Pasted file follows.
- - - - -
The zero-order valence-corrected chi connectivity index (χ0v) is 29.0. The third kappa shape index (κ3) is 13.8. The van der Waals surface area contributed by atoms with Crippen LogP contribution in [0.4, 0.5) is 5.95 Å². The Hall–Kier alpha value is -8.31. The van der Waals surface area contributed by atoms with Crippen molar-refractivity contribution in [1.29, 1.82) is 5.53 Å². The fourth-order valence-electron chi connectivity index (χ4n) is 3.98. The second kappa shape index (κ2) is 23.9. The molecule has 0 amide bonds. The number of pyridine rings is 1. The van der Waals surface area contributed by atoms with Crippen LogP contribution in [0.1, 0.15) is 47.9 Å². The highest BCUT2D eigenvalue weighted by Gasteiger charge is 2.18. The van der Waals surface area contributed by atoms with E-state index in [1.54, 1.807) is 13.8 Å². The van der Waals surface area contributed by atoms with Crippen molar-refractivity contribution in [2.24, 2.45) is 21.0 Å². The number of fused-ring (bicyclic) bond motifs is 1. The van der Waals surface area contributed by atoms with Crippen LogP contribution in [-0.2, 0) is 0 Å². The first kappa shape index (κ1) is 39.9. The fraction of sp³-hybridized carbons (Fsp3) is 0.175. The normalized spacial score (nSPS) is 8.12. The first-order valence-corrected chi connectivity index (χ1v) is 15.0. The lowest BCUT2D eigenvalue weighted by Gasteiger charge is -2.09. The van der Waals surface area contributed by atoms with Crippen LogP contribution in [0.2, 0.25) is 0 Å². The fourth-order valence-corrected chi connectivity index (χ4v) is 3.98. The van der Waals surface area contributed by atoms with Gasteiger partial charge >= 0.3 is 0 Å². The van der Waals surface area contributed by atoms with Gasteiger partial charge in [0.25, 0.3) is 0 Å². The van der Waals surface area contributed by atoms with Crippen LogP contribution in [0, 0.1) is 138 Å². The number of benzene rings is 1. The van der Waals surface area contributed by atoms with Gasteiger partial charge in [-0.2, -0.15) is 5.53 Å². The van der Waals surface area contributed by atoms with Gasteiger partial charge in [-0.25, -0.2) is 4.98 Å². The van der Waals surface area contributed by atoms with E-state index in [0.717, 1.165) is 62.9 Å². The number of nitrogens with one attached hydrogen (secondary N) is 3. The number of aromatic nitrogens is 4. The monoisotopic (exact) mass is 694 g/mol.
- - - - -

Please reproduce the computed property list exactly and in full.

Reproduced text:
The zero-order valence-corrected chi connectivity index (χ0v) is 29.0. The third kappa shape index (κ3) is 13.8. The van der Waals surface area contributed by atoms with Crippen LogP contribution in [0.4, 0.5) is 5.95 Å². The Hall–Kier alpha value is -8.31. The van der Waals surface area contributed by atoms with Crippen molar-refractivity contribution in [1.29, 1.82) is 5.53 Å². The fourth-order valence-electron chi connectivity index (χ4n) is 3.98. The second kappa shape index (κ2) is 23.9. The molecule has 0 amide bonds. The number of pyridine rings is 1. The van der Waals surface area contributed by atoms with Crippen LogP contribution in [0.1, 0.15) is 47.9 Å². The highest BCUT2D eigenvalue weighted by Gasteiger charge is 2.18. The van der Waals surface area contributed by atoms with E-state index in [1.54, 1.807) is 13.8 Å². The van der Waals surface area contributed by atoms with Crippen molar-refractivity contribution in [2.24, 2.45) is 21.0 Å². The number of fused-ring (bicyclic) bond motifs is 1. The van der Waals surface area contributed by atoms with Crippen LogP contribution in [-0.2, 0) is 0 Å². The first kappa shape index (κ1) is 39.9. The fraction of sp³-hybridized carbons (Fsp3) is 0.175. The normalized spacial score (nSPS) is 8.12. The first-order valence-corrected chi connectivity index (χ1v) is 15.0. The lowest BCUT2D eigenvalue weighted by Gasteiger charge is -2.09. The van der Waals surface area contributed by atoms with Crippen LogP contribution in [0.2, 0.25) is 0 Å². The fourth-order valence-corrected chi connectivity index (χ4v) is 3.98. The van der Waals surface area contributed by atoms with Gasteiger partial charge >= 0.3 is 0 Å². The van der Waals surface area contributed by atoms with Gasteiger partial charge in [0.25, 0.3) is 0 Å². The van der Waals surface area contributed by atoms with Crippen LogP contribution in [0, 0.1) is 138 Å². The number of benzene rings is 1. The van der Waals surface area contributed by atoms with Gasteiger partial charge in [-0.2, -0.15) is 5.53 Å². The van der Waals surface area contributed by atoms with Gasteiger partial charge in [-0.25, -0.2) is 4.98 Å². The van der Waals surface area contributed by atoms with E-state index in [0.717, 1.165) is 62.9 Å². The number of nitrogens with one attached hydrogen (secondary N) is 3. The number of aromatic nitrogens is 4. The monoisotopic (exact) mass is 694 g/mol.